Modern Art and Modernism: A Critical Anthology

By Francis Frascina; Charles Harrison et al. | Go to book overview

31 Literature and Revolution

Leon Trotsky

The error of the 'Lef', at least of some of its theorists, appears to us in its most generalized form, when they make an ultimatum for the fusion of art with life. It is not to be argued that the separation of art from other aspects of social life was the result of the class structure of society, that the self-sufficient character of art is merely the reverse side of the fact that art became the property of the privileged classes, and that the evolution of art in the future will follow the path of a growing fusion with life, that is, with production, with popular holidays and with the collective group life. It is good that the 'Lef understands this and explains it. But it is not good when they present a short-time ultimatum on the basis of the present-day art, when they say: leave your 'lathe' and fuse with life. In other words, the poets, the painters, the sculptors, the actors must cease to reflect, to depict, to write poems, to paint pictures, to carve sculptures, to speak before the footlights, but they must carry their art directly into life. But how, and where, and through what gates? Of course, one may hail every attempt to carry as much rhythm and sound and color as is possible into popular holidays and meetings and processions. But one must have a little historic vision, at least, to understand that between our present-day economic and cultural poverty and the time of the fusion of art with life, that is, between the time when life will reach such proportions that it will be entirely formed by art, more than one generation will have come and gone. Whether for good or for bad, the 'lathe-like' art will remain for many years more, and will be the instrument of the artistic and social development of the masses and their aesthetic enjoyment, and this is true not only of the art of painting, but of lyrics, novels, comedies, tragedies, sculpture and symphony. To reject art as a means of picturing and imaging knowledge because of one's opposition to the contemplative and impressionistic bourgeois art of the last few decades, is to strike from the hands of the class which is building a new society its most important weapon. Art, it is said, is not a mirror, but a hammer: it does not reflect, it shapes. But at present even the handling of a hammer is taught with the help of a mirror, a sensitive film which records all the movements. Photography and motion-picture photography, owing to their passive accuracy of depiction, are becoming important educational instruments in the field of labor. If one cannot get along without a mirror, even in shaving oneself, how can one reconstruct oneself or one's life, without seeing oneself in the 'mirror' of literature? Of course no one speaks about an exact mirror. No one even thinks of asking the new literature to have a mirror-like impassivity. The deeper literature is, and the more it is imbued with the desire to shape life, the more significantly and dynamically it will be able to 'picture' life. [...]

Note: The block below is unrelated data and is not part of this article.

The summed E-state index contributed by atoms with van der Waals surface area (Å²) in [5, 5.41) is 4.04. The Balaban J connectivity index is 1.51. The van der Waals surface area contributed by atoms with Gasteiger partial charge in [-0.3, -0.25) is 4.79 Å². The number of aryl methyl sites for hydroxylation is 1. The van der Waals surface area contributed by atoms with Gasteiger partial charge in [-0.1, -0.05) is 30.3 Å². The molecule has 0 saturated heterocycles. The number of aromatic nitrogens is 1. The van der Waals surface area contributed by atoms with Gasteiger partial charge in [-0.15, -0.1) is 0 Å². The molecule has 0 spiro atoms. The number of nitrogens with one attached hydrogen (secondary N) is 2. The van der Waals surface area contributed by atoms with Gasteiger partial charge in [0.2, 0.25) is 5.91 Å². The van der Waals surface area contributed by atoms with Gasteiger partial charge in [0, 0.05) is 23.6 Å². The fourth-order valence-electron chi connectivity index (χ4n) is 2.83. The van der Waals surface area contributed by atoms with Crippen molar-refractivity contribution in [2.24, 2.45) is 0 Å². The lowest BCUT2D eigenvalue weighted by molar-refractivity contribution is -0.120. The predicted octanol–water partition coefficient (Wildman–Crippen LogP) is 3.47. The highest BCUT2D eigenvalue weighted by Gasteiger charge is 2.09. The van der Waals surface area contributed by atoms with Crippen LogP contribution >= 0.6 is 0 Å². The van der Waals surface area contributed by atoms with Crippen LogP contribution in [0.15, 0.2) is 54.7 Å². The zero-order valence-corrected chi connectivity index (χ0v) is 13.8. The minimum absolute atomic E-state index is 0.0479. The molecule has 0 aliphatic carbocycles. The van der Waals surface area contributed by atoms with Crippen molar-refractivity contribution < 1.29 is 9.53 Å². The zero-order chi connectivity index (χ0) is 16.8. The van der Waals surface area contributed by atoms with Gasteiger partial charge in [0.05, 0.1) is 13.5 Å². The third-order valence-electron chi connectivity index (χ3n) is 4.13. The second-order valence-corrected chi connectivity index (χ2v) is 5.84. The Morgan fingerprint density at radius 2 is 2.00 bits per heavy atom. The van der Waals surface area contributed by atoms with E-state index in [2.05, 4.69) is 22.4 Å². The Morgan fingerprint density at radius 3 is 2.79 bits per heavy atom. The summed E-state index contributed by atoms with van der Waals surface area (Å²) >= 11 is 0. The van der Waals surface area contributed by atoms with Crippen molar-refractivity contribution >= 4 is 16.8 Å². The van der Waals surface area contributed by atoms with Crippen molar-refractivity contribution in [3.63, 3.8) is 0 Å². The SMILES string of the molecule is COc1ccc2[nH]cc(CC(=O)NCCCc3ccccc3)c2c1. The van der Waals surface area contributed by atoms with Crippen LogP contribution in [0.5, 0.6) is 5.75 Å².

In reply to criticisms against the 'Lef', which are often more insulting than convincing, the point is emphasized that the 'Lef is still constantly seeking.

____________________
Source: Leon Trotsky, Literature and Revolution (The University of Michigan Press, 1968), pp. 136-161. Written in 1923.

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